I must say it was fun. There’s actually an addicting component to being an UberX driver: You feel unloved when nobody calls and loved when they do.
You spin the wheel every time you swipe right and wonder where you’ll be taken next (please not a New York Airport!)
You eagerly await your fare to be calculated and your rating to be awarded You wonder who you’ll meet and what conversations you might have
This is amazing, I don't know how accurate it is but, no doubt it contains some truth. Please Ladies and Gentlemen: This will make you think!
1. Auto repair shops go away. A gasoline engine has 20,000 individual parts. An electrical engine has 20. Electric cars are sold with lifetime guarantees and are only repaired by dealers. It takes only 10 minutes to remove and replace an electric engine. Faulty electric engines are not repaired in the dealership but are sent to a regional repair shop that repairs them with robots. Essentially, if your electric "Check Motor" light comes on, you simply drive up to what looks like a car wash. Your car is towed through while you have a cup of coffee and out comes your car with a new engine.
2. Gas stations go away. Parking meters are replaced by meters that dispense electricity. All companies install electrical recharging stations.
3. All major auto manufacturers have already designated 5-6 billion dollars each to start building new plants that only build electric cars.
4. Coal industries go away. Oil companies go away. Drilling for oil stops.
5. Homes produce and store more electrical energy during the day and then they use and will sell it back to the grid. The grid stores it and dispenses it to industries that are high electricity users. A baby of today will only see personal cars in museums.
1. The FUTURE is approaching faster than one can handle! In 1998, Kodak had 170,000 employees and sold 85% of all photo paper worldwide. Within just a few years, their business model disappeared and they went bankrupt. What happened to Kodak will happen in a lot of industries in the next 5-10 years and, most people won't see it coming.Did you think in 1998 that 3 years later you would never take pictures on film again? Yet digital cameras were invented in 1975. The first ones only had 10,000 pixels, but followed Moore 's law. So as with all exponential technologies, it was a disappointment for a time, before it became way superior and became mainstream in only a few short years. It will now happen again (but much faster) with Artificial Intelligence, health, autonomous and electric cars, education, 3D printing, agriculture and jobs. Welcome to the 4th Industrial Revolution. Welcome to the Exponential Age!!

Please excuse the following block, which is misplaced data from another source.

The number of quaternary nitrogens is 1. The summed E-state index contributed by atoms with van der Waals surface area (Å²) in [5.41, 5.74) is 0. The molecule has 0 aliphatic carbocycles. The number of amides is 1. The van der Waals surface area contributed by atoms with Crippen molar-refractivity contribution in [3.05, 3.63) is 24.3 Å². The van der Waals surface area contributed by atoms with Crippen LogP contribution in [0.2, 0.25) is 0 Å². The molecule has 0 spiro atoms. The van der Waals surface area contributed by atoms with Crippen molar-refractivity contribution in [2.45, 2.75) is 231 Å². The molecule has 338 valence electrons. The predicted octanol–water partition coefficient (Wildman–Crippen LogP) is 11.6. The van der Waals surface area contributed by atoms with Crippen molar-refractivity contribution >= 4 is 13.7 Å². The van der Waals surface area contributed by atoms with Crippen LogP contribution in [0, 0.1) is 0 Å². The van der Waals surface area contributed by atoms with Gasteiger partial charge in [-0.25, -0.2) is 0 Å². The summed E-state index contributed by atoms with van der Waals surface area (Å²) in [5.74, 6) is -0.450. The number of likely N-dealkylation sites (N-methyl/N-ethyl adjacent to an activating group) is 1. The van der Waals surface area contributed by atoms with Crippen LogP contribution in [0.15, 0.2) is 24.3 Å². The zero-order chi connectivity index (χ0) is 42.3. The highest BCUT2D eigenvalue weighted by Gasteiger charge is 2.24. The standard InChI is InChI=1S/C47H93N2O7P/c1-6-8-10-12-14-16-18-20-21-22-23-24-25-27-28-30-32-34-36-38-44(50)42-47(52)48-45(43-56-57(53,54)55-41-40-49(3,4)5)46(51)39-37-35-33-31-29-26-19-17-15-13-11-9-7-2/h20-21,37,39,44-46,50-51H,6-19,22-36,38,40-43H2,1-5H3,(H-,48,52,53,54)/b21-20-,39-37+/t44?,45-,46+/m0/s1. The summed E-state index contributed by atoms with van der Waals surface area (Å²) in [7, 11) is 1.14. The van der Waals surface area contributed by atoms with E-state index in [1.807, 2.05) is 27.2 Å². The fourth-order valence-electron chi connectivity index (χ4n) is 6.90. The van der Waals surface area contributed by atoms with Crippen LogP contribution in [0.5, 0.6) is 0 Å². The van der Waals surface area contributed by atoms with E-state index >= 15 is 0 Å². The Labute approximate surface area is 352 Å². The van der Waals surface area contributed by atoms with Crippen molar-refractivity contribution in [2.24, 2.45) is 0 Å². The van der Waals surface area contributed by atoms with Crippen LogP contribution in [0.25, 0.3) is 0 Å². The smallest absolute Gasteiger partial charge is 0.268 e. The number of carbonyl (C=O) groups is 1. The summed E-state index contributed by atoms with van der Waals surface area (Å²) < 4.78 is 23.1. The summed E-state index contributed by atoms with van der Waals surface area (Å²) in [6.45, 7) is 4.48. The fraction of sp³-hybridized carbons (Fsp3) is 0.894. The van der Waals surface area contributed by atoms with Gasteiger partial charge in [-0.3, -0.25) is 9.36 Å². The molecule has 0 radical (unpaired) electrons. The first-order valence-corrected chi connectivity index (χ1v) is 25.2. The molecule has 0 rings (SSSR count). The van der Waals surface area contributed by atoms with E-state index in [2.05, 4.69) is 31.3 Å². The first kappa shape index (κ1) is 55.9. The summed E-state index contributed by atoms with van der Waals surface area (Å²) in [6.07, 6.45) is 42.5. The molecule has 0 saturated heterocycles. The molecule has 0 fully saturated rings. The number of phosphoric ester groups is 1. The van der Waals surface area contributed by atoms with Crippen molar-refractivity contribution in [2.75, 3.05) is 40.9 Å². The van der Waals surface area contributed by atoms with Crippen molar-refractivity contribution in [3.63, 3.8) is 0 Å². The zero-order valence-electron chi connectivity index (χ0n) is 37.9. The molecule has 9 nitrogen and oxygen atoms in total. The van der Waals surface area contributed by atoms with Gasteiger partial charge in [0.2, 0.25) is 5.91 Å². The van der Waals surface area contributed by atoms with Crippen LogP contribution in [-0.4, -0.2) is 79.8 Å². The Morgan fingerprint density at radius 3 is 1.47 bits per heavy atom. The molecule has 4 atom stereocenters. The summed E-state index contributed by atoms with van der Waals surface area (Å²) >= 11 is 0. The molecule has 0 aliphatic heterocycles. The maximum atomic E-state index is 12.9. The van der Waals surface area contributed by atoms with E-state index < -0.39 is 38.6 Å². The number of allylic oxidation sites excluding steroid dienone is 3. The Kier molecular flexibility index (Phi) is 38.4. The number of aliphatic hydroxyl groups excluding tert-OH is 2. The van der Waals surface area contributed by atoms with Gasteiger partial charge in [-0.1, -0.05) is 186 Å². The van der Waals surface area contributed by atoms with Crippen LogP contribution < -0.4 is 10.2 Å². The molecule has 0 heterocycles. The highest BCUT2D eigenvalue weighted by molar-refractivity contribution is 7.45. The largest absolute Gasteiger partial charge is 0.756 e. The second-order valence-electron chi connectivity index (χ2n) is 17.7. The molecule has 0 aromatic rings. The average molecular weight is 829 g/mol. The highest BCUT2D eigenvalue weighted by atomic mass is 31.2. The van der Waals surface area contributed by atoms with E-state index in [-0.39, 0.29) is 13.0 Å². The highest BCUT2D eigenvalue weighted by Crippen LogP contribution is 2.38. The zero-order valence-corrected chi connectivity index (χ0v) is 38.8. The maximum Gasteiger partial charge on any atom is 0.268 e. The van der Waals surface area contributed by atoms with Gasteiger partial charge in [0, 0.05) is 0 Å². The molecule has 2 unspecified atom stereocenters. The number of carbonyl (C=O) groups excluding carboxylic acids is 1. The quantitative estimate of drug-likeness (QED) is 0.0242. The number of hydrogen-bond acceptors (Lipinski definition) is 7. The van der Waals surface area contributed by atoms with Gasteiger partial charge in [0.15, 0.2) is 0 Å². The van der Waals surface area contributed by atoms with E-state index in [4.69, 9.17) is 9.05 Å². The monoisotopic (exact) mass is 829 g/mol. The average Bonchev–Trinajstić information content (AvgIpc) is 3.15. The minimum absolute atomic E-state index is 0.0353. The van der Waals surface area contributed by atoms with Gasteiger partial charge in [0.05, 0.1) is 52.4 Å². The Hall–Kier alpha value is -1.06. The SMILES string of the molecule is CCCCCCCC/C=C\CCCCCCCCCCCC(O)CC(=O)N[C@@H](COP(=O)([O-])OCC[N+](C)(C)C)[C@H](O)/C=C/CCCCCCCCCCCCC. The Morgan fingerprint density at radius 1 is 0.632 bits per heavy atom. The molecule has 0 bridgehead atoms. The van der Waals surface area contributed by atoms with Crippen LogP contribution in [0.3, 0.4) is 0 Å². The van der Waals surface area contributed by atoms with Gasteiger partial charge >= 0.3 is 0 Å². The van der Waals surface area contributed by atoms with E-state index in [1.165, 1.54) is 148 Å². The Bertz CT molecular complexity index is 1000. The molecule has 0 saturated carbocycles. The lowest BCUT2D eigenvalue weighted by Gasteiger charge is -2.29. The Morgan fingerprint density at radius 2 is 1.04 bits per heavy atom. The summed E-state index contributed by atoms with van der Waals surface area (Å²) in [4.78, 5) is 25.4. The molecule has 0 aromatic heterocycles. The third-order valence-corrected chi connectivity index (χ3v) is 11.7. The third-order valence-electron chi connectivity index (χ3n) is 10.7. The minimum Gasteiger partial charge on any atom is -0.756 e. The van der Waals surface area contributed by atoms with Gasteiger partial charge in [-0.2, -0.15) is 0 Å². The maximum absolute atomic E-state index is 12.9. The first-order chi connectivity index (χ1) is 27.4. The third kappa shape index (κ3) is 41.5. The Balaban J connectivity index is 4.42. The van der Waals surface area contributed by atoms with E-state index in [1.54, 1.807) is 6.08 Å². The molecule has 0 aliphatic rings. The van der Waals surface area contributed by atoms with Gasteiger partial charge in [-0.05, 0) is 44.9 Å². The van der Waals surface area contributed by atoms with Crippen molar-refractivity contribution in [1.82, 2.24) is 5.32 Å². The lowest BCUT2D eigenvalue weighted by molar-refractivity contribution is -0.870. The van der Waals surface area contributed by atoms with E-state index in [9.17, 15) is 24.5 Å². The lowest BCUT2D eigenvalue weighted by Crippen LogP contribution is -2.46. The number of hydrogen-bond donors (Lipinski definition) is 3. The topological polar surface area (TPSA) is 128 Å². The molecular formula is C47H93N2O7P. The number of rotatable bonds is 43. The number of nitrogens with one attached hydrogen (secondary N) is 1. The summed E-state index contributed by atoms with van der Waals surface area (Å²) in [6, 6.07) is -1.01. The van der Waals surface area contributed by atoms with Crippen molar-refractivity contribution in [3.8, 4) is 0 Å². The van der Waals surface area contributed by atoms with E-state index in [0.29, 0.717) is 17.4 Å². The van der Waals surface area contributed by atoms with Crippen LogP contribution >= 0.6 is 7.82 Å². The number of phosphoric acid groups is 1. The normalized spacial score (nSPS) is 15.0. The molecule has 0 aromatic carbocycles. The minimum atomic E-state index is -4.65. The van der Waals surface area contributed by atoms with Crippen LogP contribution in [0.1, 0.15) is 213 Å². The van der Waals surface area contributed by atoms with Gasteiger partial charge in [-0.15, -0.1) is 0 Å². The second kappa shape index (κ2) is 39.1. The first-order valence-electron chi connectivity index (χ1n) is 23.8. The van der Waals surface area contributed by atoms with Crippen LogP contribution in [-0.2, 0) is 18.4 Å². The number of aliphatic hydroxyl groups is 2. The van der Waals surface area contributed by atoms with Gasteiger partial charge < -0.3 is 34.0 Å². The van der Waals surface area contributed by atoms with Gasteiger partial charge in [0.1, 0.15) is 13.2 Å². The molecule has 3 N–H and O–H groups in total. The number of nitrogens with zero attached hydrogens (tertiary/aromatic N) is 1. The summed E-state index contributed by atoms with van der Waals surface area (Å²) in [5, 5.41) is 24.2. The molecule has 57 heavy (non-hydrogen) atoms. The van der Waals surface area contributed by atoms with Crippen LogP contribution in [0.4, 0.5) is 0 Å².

2. Software will disrupt most traditional industries in the next 5-10 years.
3 Uber is just a software tool, they don't own any cars, yet they are now the biggest taxi company in the world.
4. Airbnb is now the biggest hotel company in the world, although they don't own any properties.
5. Artificial Intelligence: Computers become exponentially better in understanding the world. This year, a computer beat the best Go-player in the world, 10 years earlier than expected.
6. In the U.S., young lawyers already don't get jobs. Because of IBM's Watson, you can get legal advice (so far for more or less basic stuff) within seconds, with 90% accuracy compared with 70% accuracy when done by humans. So, if you study law, stop immediately. There will be 90% fewer lawyers in the future, only omniscient specialists will remain.
6A. Watson already helps nurses diagnosing cancer, its 4 times more accurate than human nurses.
7. Facebook now has a pattern recognition software that can recognize faces better than humans. In 2030, computers will become more intelligent than humans.
8. Autonomous cars: In 2018 the first self-driving cars will appear for the public. Around 2020, the complete industry will start to be disrupted. You don't want to own a car anymore. You will call a car with your phone, it will show up at your location and drive you to your destination. You will not need to park it you only pay for the driven distance and can be productive while driving. The very young children of today will never get a driver's license and will never own a car.